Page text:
:
    :
    The story is a bit different. The maximum size of any variable is only 65535 bytes. Since a untruncated string is 256 bytes long, you can at most make a string array of 255 strings. If you truncate the string elements in your array, you can create more elements. The way to calculate the maximum number of elements is: 65535 / (length of string+1). Thus with strings of 20 characters, you are limited to 3120 (65535/(20+1)) elements.
    This calculation also holds true for other variable types.
    TP programs themselves have an upper limit of 640000 bytes of memory, minus any other in low memory running programs.
    If you need more memory than that, then TP7 (and perhaps TP6) include a class to use the memory above the first MB as storage: TEMSStream. This can be used as an array of byte with a maximum size of the EMS memory. With some maths added to it, it can easily be converted into an array of any type, as long as the records have a fixed length. This allows for the array to become larger than the 64 kB limit, although the performance is slightly lower and the records are still limited to 64 kB.
  • : : : : A pretty tall order since it's next to impossible to do a binary
    : : : : search of a text file.
    : : :
    : : : How about if all the data is read from the text file and put into
    : : : elements of an array.
    : : :
    : : That would work. The problem is that the array would have to fit in
    : : memory. In Turbo Pascal the maximum number of records that you
    : : could fit in memory, given the data you specified, would be about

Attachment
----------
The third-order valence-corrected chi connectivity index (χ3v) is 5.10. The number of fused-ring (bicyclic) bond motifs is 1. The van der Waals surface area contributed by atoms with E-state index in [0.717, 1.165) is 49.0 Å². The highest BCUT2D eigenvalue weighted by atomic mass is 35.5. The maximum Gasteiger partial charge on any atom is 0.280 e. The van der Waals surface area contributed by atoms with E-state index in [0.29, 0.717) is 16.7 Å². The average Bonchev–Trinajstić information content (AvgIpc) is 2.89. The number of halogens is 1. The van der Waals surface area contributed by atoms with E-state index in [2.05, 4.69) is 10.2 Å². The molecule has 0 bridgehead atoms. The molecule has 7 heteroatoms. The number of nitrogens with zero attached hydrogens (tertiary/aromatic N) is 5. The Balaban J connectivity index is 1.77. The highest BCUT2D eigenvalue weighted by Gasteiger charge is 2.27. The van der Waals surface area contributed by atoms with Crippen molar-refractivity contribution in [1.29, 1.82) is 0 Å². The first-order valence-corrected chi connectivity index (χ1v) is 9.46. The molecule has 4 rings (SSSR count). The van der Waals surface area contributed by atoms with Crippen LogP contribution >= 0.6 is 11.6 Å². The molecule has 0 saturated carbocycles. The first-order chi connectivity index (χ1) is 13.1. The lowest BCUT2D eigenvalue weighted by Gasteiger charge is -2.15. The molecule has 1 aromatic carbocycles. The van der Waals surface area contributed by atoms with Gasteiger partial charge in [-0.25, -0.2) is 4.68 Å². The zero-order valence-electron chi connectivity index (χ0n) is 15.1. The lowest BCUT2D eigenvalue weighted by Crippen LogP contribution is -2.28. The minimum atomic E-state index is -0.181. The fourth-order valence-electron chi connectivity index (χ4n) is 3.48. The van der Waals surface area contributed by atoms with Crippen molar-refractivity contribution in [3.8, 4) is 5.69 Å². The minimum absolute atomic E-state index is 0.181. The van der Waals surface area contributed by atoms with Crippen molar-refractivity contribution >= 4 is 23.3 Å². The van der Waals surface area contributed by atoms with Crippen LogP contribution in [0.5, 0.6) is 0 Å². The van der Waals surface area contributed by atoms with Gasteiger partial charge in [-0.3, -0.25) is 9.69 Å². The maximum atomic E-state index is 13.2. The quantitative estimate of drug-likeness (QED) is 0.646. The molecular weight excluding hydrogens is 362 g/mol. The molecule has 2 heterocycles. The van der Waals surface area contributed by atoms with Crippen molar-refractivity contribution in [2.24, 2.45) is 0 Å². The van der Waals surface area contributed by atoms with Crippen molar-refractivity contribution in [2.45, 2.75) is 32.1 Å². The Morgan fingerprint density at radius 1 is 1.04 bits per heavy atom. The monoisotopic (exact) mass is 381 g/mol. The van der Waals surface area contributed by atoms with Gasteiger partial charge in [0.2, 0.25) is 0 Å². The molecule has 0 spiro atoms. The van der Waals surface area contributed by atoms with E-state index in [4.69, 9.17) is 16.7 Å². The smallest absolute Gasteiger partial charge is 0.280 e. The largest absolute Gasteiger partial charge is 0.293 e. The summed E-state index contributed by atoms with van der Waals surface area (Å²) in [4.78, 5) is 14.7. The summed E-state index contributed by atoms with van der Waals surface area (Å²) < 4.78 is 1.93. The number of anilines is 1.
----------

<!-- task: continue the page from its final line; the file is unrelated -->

: : 1000. And that's not leaving any room in memory for the program.
    : : If you settle for only 500 records there should be more than enough
    : : room for the program.
    : :
    : :
    : The story is a bit different. The maximum size of any variable is
    : only 65535 bytes. Since a untruncated string is 256 bytes long, you
    : can at most make a string array of 255 strings. If you truncate the
    : string elements in your array, you can create more elements. The way
    : to calculate the maximum number of elements is: 65535 / (length of
    : string+1). Thus with strings of 20 characters, you are limited to
    : 3120 (65535/(20+1)) elements.
    : This calculation also holds true for other variable types.
    : TP programs themselves have an upper limit of 640000 bytes of
    : memory, minus any other in low memory running programs.
    : If you need more memory than that, then TP7 (and perhaps TP6)
    : include a class to use the memory above the first MB as storage:
    : TEMSStream. This can be used as an array of byte with a maximum size
    : of the EMS memory. With some maths added to it, it can easily be
    : converted into an array of any type, as long as the records have a
    : fixed length. This allows for the array to become larger than the 64
    : kB limit, although the performance is slightly lower and the records
    : are still limited to 64 kB.

    I was assuming that the information he specified could be held in a string[63], which would give 1000 records in a 64K array. I like to keep it simple meaning keep it all on the stack if you can. The K.I.S.S. principle.

  • : : : : : A pretty tall order since it's next to impossible to do a binary
    : : : : : search of a text file.